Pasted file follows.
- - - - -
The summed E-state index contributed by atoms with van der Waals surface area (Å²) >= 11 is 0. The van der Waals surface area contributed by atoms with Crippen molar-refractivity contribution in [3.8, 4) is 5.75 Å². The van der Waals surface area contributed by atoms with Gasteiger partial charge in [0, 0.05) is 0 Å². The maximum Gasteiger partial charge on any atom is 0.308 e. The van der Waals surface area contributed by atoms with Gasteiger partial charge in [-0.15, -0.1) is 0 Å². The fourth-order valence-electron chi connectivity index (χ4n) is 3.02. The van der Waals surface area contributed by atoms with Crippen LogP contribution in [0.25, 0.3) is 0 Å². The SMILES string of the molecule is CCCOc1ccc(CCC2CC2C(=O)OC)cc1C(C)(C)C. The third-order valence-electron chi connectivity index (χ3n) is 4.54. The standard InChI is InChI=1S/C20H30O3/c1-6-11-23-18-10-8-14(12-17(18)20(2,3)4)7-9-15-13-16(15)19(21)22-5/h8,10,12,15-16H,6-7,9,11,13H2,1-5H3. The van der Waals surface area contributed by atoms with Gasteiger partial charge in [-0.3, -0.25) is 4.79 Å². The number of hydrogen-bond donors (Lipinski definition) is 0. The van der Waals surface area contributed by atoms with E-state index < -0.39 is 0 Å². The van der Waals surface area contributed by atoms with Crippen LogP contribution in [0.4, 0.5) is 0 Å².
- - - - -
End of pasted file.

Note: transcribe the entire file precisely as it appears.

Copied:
The summed E-state index contributed by atoms with van der Waals surface area (Å²) >= 11 is 0. The van der Waals surface area contributed by atoms with Crippen molar-refractivity contribution in [3.8, 4) is 5.75 Å². The van der Waals surface area contributed by atoms with Gasteiger partial charge in [0, 0.05) is 0 Å². The maximum Gasteiger partial charge on any atom is 0.308 e. The van der Waals surface area contributed by atoms with Gasteiger partial charge in [-0.15, -0.1) is 0 Å². The fourth-order valence-electron chi connectivity index (χ4n) is 3.02. The van der Waals surface area contributed by atoms with Crippen LogP contribution in [0.25, 0.3) is 0 Å². The SMILES string of the molecule is CCCOc1ccc(CCC2CC2C(=O)OC)cc1C(C)(C)C. The third-order valence-electron chi connectivity index (χ3n) is 4.54. The standard InChI is InChI=1S/C20H30O3/c1-6-11-23-18-10-8-14(12-17(18)20(2,3)4)7-9-15-13-16(15)19(21)22-5/h8,10,12,15-16H,6-7,9,11,13H2,1-5H3. The van der Waals surface area contributed by atoms with Gasteiger partial charge in [-0.3, -0.25) is 4.79 Å². The number of hydrogen-bond donors (Lipinski definition) is 0. The van der Waals surface area contributed by atoms with E-state index < -0.39 is 0 Å². The van der Waals surface area contributed by atoms with Crippen LogP contribution in [0.4, 0.5) is 0 Å².